Why a Michigan paraprofessional left his union
Since 2012, membership ranks of support staff in the Michigan Education Association have shrank 56%
Mike Williams is a paraprofessional for a vocational program at Northwest Education Services Career Tech in Traverse City. He has left his union twice since 2007, due to what he says is a lack of support from the Michigan Education Association for its non-teacher union members.
Williams entered his career in education in 2007, a time when he was required to pay union dues to keep his job. After ten years on the job, his hourly wage had only increased by 70 cents. He says he opted out of the union as soon as right-to-work took effect in 2013, because he didn’t feel supported by the union.
He rejoined the union after colleagues requested that he show solidarity during contract negotiations. Williams not only gave the union another chance, he took on union duties. He became vice president of the local support personnel chapter of the MEA.
Williams says the employees successfully negotiated their own contract, without help from the state MEA. Williams says he and some of his peers feel the MEA does not prioritize them because they are support personnel and lower on the wrung of the employee ladder. He says the state organization collects their dues and provides little to no benefit.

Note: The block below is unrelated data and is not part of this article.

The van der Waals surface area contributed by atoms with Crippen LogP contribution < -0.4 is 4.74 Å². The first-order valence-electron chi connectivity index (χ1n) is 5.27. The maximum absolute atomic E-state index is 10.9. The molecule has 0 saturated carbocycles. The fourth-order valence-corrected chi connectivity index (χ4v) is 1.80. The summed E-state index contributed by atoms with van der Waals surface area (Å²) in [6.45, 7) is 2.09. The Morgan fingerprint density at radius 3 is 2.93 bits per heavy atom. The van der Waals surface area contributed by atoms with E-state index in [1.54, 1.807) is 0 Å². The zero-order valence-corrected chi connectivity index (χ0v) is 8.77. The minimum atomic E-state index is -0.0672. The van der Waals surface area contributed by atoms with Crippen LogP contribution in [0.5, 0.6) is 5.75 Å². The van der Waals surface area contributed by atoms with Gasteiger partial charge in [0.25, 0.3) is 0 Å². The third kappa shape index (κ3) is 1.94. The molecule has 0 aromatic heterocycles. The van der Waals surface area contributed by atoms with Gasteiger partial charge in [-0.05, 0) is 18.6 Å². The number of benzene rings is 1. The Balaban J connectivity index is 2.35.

As a paraprofessional, Williams does not make as much as a teacher. His dues were $400 to $500 per year and were not worth it. Williams resigned as vice president and once again left the union in fall 2022.
The MEA had 33,234 education support personnel members in 2012. That number has significantly dropped to 14,764 members in 2022, a 55.6% decline.
The headcount for paraprofessionals and aides in public schools has remained steady. There were 31,340 professionals in 2012, with a slight increase to 32,019 in 2022.
Michigan Capitol Confidential is the news source produced by the Mackinac Center for Public Policy. Michigan Capitol Confidential reports with a free-market news perspective.